Somebody Like Me
A report investigating the impact of body image anxiety on young people in the UK
Young people are facing increasing pressures relating to their appearance. While a focus on the importance of appearance in society is by no means a new phenomenon, many young people today are struggling to escape the constant barrage of messages they receive about how they should look and how they should behave.
Through powerful outlets such as print, television, film and digital media, young people are repeatedly presented with images of the ‘ideal’ body. The pressures to conform to these ‘ideals’ are reinforced by their peers and through social media in the ever-connected world in which they now live.
While concerns about appearance will inevitably vary between individuals, for some young people, they can become all-encompassing, penetrating every aspect of their life.
Body image relates to how people see their body in the context of the world in which they live, and is often thought to comprise of two elements.
Firstly, and most commonly referenced, is body confidence, which relates to how satisfied a person is with their appearance. For the purposes of this research, body confidence refers to when someone accepts, appreciates, thinks and behaves positively in relation to their body and appearance.
Secondly, and coupled with body confidence, is self-objectification. This relates to the extent to which a person sees themselves through another’s eyes, investing their self-worth in how their appearance is judged by others.
Body image, therefore, encompasses both the internal and the external – a young person’s perceptions of themselves, but also the significance they place on the perceptions, or perceived perceptions, of others.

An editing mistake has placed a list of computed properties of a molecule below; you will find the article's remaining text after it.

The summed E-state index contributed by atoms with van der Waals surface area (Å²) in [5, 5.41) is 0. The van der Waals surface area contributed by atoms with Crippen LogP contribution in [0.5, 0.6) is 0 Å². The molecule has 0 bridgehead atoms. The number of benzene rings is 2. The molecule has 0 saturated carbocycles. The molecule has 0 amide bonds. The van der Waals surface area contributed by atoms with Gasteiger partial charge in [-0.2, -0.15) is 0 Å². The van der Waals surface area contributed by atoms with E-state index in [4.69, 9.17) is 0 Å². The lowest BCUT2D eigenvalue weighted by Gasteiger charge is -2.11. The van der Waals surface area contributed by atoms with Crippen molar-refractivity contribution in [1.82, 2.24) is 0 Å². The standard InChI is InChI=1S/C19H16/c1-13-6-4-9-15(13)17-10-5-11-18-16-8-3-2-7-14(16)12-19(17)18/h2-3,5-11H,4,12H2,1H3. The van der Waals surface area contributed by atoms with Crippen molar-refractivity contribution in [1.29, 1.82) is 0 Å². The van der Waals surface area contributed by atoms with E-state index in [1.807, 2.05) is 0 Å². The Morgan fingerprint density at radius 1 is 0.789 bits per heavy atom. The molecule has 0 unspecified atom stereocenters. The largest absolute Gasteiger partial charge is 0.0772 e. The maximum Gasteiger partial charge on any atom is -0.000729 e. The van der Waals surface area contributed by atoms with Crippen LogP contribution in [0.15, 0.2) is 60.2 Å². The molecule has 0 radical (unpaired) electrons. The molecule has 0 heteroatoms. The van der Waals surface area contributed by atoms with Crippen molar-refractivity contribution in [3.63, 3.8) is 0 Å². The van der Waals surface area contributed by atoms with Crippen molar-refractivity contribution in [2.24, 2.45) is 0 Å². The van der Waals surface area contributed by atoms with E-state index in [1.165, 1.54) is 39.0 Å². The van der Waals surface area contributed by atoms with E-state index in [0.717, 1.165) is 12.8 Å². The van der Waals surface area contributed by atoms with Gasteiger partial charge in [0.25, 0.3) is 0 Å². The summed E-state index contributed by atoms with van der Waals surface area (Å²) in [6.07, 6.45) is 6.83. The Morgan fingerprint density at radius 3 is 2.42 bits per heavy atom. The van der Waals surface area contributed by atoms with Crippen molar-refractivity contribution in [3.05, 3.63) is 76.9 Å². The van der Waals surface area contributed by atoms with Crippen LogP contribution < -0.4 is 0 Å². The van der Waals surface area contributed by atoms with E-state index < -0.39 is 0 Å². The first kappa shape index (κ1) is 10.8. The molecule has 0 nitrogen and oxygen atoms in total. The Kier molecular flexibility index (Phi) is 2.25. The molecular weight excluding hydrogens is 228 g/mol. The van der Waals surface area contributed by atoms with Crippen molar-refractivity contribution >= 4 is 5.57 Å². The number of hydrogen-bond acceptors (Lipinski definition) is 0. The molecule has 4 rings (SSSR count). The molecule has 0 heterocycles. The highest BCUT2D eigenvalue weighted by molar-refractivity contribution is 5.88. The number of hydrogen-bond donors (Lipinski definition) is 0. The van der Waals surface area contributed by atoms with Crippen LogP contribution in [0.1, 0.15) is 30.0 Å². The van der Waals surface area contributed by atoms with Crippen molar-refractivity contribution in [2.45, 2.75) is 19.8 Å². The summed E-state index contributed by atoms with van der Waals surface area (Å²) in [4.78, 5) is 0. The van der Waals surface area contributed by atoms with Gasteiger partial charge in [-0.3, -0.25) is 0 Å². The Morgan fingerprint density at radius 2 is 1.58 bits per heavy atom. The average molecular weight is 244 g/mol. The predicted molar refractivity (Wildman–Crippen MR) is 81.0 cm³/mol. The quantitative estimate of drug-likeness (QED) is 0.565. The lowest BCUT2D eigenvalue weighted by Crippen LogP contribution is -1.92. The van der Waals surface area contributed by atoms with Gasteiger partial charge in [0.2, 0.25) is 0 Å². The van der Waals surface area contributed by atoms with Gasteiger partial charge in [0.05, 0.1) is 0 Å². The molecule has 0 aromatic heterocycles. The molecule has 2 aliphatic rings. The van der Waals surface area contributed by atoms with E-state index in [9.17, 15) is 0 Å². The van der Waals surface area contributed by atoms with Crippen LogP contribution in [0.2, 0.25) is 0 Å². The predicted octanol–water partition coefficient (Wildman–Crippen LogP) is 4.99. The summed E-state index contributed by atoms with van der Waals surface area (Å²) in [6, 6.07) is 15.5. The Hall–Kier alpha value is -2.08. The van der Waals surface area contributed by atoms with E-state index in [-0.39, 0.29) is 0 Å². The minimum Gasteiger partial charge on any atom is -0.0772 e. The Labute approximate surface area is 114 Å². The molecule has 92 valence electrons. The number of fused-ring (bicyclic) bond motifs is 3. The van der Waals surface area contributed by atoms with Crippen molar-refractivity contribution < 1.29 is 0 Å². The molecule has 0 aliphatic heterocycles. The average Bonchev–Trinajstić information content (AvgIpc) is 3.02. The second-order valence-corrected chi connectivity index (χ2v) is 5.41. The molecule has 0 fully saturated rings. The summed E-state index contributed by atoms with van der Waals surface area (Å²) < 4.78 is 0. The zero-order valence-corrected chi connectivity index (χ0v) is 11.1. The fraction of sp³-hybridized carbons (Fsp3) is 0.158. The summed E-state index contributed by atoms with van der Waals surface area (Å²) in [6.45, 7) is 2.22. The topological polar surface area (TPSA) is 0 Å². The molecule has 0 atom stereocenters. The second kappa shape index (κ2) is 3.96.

It is these internal and external factors and how they impact upon each other that make body image so complex, and as such, body image anxiety so hard to tackle.
Research in this area has shown that a lack of body confidence can lead to poorer classroom participation and performance, as well as young people opting out of basic life activities like going to the doctor, partaking in physical activity, or even taking part in discussions.
Fostering body confidence and a positive body image among young people is, therefore, an important aspect of addressing their health and wellbeing and is critical in equipping them with the emotional skills they need to succeed in life.
Given the wide range of contributing factors and the differing ways young people can experience issues with their body confidence and body image, making positive change in this area requires a range of approaches.
Critically, for this to be effective, young people must be involved in formulating this approach.
To help facilitate this, Somebody Like Me is rooted in the experiences of those young people, who are subjected to pressures on their appearance on a daily basis.
As part of this research, young people were given the space to discuss and share their experiences. Their views and ideas were then used to create practical solutions that both they and others can take forward to help tackle body image anxiety in the UK.